A memo that was leaked from the U.S. Department of Justice shows the legal basis for using drone strikes to kill American citizens if they are leaders of al-Qaeda or affiliated groups.
The strikes can be ordered even if there is no intelligence that the Americans associated with the terrorist network are actively plotting to attack the U.S., said the memo, which was obtained by NBC News on Tuesday.
“Targeting a member of an enemy force who poses an imminent threat of violent attack to the United States is not unlawful,” it reads. “It is a lawful act of self-defense,” giving reason for lethal force against an individual if they cannot be captured.
NBC reports that the memo went one step beyond what Attorney General Eric Holder detailed in a speech about drone strikes last year, saying that if the individual’s capture poses an “undue risk” for U.S. personnel, then officials could order a drone strike. It also said that the killing must be carried out under the law of war principles.
“The condition that an operational leader present an ‘imminent’ threat of violent attack against the United States does not require the United States to have clear evidence that a specific attack on U.S. persons and interests will take place in the immediate future,” the leaked memo said.
The memo says that such individuals pose an “extraordinary” threat to the U.S. in terms of the potential loss of life if they are successful in their operations, but notes that “this conclusion is reached with recognition of the extraordinary seriousness of a lethal operation by the United States against a U.S. citizen.”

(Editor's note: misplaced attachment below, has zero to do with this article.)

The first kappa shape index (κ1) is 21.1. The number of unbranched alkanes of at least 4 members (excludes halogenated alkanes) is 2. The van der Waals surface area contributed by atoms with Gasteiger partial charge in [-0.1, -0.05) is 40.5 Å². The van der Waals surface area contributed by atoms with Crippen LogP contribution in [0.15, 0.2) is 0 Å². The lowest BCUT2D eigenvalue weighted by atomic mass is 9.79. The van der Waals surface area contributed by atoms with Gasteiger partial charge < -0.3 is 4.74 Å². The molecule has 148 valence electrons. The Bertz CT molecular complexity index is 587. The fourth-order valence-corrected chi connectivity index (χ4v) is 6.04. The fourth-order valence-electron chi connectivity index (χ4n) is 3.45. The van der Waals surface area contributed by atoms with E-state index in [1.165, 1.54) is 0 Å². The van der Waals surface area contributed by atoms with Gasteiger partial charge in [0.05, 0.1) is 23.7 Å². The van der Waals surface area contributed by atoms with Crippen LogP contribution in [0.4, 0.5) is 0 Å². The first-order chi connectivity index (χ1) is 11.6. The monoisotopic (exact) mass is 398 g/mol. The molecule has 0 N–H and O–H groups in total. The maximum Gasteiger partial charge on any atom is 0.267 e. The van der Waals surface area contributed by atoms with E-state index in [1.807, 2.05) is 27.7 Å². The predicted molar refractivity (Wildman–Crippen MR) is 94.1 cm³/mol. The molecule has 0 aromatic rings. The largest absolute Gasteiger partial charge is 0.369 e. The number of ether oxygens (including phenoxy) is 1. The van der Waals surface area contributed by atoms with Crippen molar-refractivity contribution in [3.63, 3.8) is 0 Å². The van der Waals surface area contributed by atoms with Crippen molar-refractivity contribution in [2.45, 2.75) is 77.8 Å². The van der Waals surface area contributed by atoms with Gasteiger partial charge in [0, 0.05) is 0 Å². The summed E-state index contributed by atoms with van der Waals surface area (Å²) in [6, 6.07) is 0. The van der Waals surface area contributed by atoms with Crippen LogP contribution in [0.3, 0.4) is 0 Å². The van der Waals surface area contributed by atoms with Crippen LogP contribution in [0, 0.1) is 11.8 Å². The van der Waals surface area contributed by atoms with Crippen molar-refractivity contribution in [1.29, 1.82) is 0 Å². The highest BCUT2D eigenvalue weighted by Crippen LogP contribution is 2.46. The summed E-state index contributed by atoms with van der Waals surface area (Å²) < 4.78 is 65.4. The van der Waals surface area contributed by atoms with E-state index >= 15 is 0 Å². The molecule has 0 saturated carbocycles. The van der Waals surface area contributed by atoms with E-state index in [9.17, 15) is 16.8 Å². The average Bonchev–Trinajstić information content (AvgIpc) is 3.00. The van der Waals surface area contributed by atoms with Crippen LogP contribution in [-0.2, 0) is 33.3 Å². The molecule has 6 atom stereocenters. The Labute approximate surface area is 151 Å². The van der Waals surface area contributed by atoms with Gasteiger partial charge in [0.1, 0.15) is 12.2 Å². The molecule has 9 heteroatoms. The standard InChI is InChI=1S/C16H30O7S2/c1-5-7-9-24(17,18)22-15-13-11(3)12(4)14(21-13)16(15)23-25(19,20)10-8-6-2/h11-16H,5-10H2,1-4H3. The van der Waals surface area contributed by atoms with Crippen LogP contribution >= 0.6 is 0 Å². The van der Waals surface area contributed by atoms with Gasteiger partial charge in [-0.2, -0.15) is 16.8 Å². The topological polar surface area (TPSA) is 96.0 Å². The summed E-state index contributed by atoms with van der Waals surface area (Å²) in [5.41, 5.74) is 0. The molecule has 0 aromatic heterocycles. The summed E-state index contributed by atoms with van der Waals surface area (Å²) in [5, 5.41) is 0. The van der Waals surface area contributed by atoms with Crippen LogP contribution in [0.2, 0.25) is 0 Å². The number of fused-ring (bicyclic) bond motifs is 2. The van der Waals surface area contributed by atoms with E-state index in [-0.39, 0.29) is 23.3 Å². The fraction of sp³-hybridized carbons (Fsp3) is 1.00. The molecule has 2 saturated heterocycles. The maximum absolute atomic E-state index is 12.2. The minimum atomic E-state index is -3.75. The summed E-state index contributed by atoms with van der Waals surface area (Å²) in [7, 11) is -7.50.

Under President Barack Obama, there has been a sharp increase in drone strikes—particularly in Pakistan.
The memo was given to members of the Senate Intelligence and Judiciary committees last summer, reported NBC.
It also elaborates on the use of drones outside recognized war zones. The document states that sovereignty is not violated if a host nation gives consent or if that nation is unwilling or unable to deal with the threat posed by members of the terrorist network.
Jameel Jaffer with the American Civil Liberties Union described the memo as a “chilling” document.
“The white paper purports to recognize some limits on the authority it sets out, but the limits are so vague and elastic that they will be easily manipulated,” he said in a statement.
He added: “It takes as a given that the target of the strike will be a ‘senior operational leader of al-Qa’ida or an associated force of al-Qaeda,’ and it reasons from that premise that judicial process is unnecessary. This is a little bit like assuming that the defendant is guilty and then asking whether it’s useful to have a trial.”
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